Over the last few years, a number of end users of wood and wood products, such as the Wood Panel Industries Federation (and more insidiously, parts of the Forestry Commission) have campaigned against subsidies and support for the use of biomass for the production of power (and presumably heat), both directly through the Make Wood Work campaign and indirectly through the Stop Burning Our Trees campaign.
They have now been joined by FIRA International (formerly the Furniture Industry Research Association) and the British Furniture Consortium [possibly because WPIF funding for the SBOT campaign has run out (it's been 5 months since their last press release and three and half months since their last Twitter post.].
They have lobbied Stephen McPartland MP to campaign against biomass. In a press release, he said (my comments in green0, “I have needed to rapidly understand the issues and pressures that are facing the British Furniture Industry [not that rapidly it seems, as this has been on the horizon for at least 3-4 years]… Perhaps the most significant threat to the industry at the moment is the Government’s support to energy suppliers in the form of subsidies. These subsidies cost the taxpayer over £100M in 2009/10 and the figure is rising all the time. [What about the cost of subsidies for other energy, which are far higher than this relatively small figure? His thoughts on climate change are unrecorded.]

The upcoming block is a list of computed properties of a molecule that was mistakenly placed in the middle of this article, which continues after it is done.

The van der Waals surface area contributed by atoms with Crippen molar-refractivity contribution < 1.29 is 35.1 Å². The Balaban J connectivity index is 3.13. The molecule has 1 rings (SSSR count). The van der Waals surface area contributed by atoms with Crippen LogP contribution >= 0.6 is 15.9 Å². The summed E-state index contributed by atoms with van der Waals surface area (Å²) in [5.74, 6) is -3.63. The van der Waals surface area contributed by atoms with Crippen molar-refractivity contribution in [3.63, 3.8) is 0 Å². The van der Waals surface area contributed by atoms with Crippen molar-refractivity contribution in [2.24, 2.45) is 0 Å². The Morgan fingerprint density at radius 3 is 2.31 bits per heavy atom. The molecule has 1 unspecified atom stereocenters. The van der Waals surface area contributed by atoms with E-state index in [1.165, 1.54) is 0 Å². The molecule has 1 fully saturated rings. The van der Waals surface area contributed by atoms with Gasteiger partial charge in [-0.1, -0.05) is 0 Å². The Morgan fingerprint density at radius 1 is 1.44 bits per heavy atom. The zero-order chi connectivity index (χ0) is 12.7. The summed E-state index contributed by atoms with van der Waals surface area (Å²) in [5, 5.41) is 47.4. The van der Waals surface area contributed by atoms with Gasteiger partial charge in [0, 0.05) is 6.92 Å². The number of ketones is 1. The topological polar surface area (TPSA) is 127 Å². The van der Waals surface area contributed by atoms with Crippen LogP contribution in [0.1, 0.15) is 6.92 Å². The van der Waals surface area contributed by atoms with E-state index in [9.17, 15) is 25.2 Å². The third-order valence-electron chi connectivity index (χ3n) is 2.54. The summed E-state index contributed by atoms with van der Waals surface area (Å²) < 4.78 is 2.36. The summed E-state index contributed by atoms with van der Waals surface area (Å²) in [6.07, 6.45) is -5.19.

“Unfortunately, biomass is a euphemism which actually means trees and wood. [No it isn't, although trees and biomass are included. How much PKS does the furniture industry use? How much beetle damaged wood? How much old palm biomass? etc.?] Done on a small scale and Combining Heat and Power (CHP) Biomass plants are an excellent idea… [Why are 10,000 300kW boilers 'an excellent idea', but 30 100MW power plants not, despite the increased efficiencies and greater opportunity?] Notwithstanding this dilemma, the threat to our industry is simply a by-product of this flawed policy: the increased demand is steadily pushing up the price of timber and board.”
This last comment is the real problem, despite the fact that the panel and furrniture industries has struggled for years to keep costs artificially low. Isn’t about time that bookcase form Ikea cost slightly more than £19.99? or is the probelm with crafted solid wood furntiure? Heaven forbid that this Linley table cost me more than £25,000.
FIRA chief operating officer Jonny Westbrook told letsrecycle.com: “The cost of wood has risen by 55% over the past five years. We are fundamentally against the growing of virgin trees and giving significant amounts of money simply to pay for chopping them down for burning to make electricity.” So, lets get this right, the rising cost is incidental to their fundamental opposition to biomass?